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I am surprised by the responses in this thread.   Assuming asymptomatic, this is an ok occurrence, happens before the start of the season, and will likely have immunity the rest of the season.  If I were the baseball players I would be tempted assuming I had no one else at risk, to have gotten the virus back in june, and then quarantined myself for 2 weeks.  Then there would be minimal risk to effect the season, the downside is if someone had severe complications.  The team is going to be affected by someone contracting covid during the season, right now we have 3-4 players who we know will not. 

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I am surprised by the responses in this thread.   Assuming asymptomatic, this is an ok occurrence, happens before the start of the season, and will likely have immunity the rest of the season.  If I were the baseball players I would be tempted assuming I had no one else at risk, to have gotten the virus back in june, and then quarantined myself for 2 weeks.  Then there would be minimal risk to effect the season, the downside is if someone had severe complications.  The team is going to be affected by someone contracting covid during the season, right now we have 3-4 players who we know will not. 

 

If you eliminate uncertainties, sure, but as you alluded to, there's no guaranteeing a player who contracts the virus is not going to have complications. Additionally, at this time it appears antibodies only last for so long. It is possible to test positive, recover, then test positive a second time some point down the road.

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If you eliminate uncertainties, sure, but as you alluded to, there's no guaranteeing a player who contracts the virus is not going to have complications. Additionally, at this time it appears antibodies only last for so long. It is possible to test positive, recover, then test positive a second time some point down the road.

was this an anti-body test or a positive test? There are pretty big differences and unfortunately plenty of states as well as the CDC have been conflating the results.

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was this an anti-body test or a positive test? There are pretty big differences and unfortunately plenty of states as well as the CDC have been conflating the results.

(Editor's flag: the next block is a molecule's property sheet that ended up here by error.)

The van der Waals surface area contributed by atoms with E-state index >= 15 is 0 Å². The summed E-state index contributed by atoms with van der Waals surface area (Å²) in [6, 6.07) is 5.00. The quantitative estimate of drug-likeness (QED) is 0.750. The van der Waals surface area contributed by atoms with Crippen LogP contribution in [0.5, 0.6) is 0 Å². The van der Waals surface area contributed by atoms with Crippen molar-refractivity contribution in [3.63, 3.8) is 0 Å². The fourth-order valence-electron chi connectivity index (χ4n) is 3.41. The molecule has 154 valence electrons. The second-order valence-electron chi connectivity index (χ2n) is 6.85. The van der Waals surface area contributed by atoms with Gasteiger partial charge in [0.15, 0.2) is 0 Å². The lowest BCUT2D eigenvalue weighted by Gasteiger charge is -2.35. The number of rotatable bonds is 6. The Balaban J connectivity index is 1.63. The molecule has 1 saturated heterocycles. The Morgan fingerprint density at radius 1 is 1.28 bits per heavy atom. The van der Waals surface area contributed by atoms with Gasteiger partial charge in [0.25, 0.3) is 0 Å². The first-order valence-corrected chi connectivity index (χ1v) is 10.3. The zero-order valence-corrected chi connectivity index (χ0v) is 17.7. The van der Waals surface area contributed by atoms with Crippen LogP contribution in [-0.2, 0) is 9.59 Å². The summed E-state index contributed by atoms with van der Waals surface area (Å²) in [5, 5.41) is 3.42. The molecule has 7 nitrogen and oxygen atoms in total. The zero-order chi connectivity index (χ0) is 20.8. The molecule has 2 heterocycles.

I don't believe players are being tested for antibodies at this time.

 

Keeping this to the context of baseball, MLB will continue to regularly test players who have previously tested positive. If they test positive a second time, they will have to go through the quarantine/two negative tests/approval process again prior to returning to work.

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I am surprised by the responses in this thread.   Assuming asymptomatic, this is an ok occurrence, happens before the start of the season, and will likely have immunity the rest of the season.  If I were the baseball players I would be tempted assuming I had no one else at risk, to have gotten the virus back in june, and then quarantined myself for 2 weeks.  Then there would be minimal risk to effect the season, the downside is if someone had severe complications.  The team is going to be affected by someone contracting covid during the season, right now we have 3-4 players who we know will not. 

Viruses mutate. People can get the flu or common cold, several times in a season, even with a vaccine.

 

Unfortunately we still aren't sure yet if Covid is like Measles, or if Covid is like Flu, or somewhere in the middle.

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If you eliminate uncertainties, sure, but as you alluded to, there's no guaranteeing a player who contracts the virus is not going to have complications. Additionally, at this time it appears antibodies only last for so long. It is possible to test positive, recover, then test positive a second time some point down the road.

Antibodies generally last at minimum 6-9 months, similar to flu vaccines.  I sure hope the season is done by December.  The bigger issue is if there are different strains caused by mutations. 

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As new cases nationwide skyrocket, there is a growing concern that the MLB season (and other pro sports) will be stalled before it starts or possibly end abruptly.

 

Spring traing was halted when new cases per day was at the 10,000 per day level. Yesterday there were 60,000 new cases. Three different states (that host a total of 8 MLB teams) have reported more than 50,000 cases in the last 7 days.

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As new cases nationwide skyrocket, there is a growing concern that the MLB season (and other pro sports) will be stalled before it starts or possibly end abruptly.

Spring traing was halted when new cases per day was at the 10,000 per day level. Yesterday there were 60,000 new cases. Three different states (that host a total of 8 MLB teams) have reported more than 50,000 cases in the last 7 days.

Course there were hardly any tests back in March. Now testing is widely available. 

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